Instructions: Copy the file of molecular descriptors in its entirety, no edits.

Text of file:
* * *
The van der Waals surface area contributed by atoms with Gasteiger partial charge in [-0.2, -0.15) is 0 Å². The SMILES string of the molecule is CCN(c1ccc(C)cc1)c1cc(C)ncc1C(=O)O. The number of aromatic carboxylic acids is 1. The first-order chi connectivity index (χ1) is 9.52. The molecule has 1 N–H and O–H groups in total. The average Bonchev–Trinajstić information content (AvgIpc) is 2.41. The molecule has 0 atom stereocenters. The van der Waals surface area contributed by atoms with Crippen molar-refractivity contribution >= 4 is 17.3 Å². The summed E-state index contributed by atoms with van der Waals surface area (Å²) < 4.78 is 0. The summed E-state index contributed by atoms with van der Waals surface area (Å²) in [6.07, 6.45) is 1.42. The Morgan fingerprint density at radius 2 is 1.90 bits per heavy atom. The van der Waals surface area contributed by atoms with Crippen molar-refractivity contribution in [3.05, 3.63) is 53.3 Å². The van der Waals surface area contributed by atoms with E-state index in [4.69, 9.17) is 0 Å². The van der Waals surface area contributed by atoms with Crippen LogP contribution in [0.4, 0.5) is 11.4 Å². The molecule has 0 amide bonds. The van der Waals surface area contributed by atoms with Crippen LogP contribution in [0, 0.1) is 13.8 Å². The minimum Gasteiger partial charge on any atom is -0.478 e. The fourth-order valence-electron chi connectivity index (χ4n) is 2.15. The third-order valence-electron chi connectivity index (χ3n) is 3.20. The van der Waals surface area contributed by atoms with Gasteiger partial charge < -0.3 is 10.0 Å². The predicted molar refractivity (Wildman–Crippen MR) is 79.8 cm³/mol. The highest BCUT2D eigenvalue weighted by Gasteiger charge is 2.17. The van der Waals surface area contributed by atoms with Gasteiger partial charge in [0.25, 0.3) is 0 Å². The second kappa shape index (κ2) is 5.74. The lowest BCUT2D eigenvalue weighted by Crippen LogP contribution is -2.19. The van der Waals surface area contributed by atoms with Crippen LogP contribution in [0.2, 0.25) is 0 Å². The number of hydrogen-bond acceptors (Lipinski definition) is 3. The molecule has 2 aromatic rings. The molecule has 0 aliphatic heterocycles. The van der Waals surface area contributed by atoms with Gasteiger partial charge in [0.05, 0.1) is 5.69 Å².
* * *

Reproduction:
The van der Waals surface area contributed by atoms with Gasteiger partial charge in [-0.2, -0.15) is 0 Å². The SMILES string of the molecule is CCN(c1ccc(C)cc1)c1cc(C)ncc1C(=O)O. The number of aromatic carboxylic acids is 1. The first-order chi connectivity index (χ1) is 9.52. The molecule has 1 N–H and O–H groups in total. The average Bonchev–Trinajstić information content (AvgIpc) is 2.41. The molecule has 0 atom stereocenters. The van der Waals surface area contributed by atoms with Crippen molar-refractivity contribution >= 4 is 17.3 Å². The summed E-state index contributed by atoms with van der Waals surface area (Å²) < 4.78 is 0. The summed E-state index contributed by atoms with van der Waals surface area (Å²) in [6.07, 6.45) is 1.42. The Morgan fingerprint density at radius 2 is 1.90 bits per heavy atom. The van der Waals surface area contributed by atoms with Crippen molar-refractivity contribution in [3.05, 3.63) is 53.3 Å². The van der Waals surface area contributed by atoms with E-state index in [4.69, 9.17) is 0 Å². The van der Waals surface area contributed by atoms with Crippen LogP contribution in [0.4, 0.5) is 11.4 Å². The molecule has 0 amide bonds. The van der Waals surface area contributed by atoms with Crippen LogP contribution in [0, 0.1) is 13.8 Å². The minimum Gasteiger partial charge on any atom is -0.478 e. The fourth-order valence-electron chi connectivity index (χ4n) is 2.15. The third-order valence-electron chi connectivity index (χ3n) is 3.20. The van der Waals surface area contributed by atoms with Gasteiger partial charge < -0.3 is 10.0 Å². The predicted molar refractivity (Wildman–Crippen MR) is 79.8 cm³/mol. The highest BCUT2D eigenvalue weighted by Gasteiger charge is 2.17. The van der Waals surface area contributed by atoms with Gasteiger partial charge in [0.25, 0.3) is 0 Å². The second kappa shape index (κ2) is 5.74. The lowest BCUT2D eigenvalue weighted by Crippen LogP contribution is -2.19. The van der Waals surface area contributed by atoms with Crippen LogP contribution in [0.2, 0.25) is 0 Å². The number of hydrogen-bond acceptors (Lipinski definition) is 3. The molecule has 2 aromatic rings. The molecule has 0 aliphatic heterocycles. The van der Waals surface area contributed by atoms with Gasteiger partial charge in [0.05, 0.1) is 5.69 Å².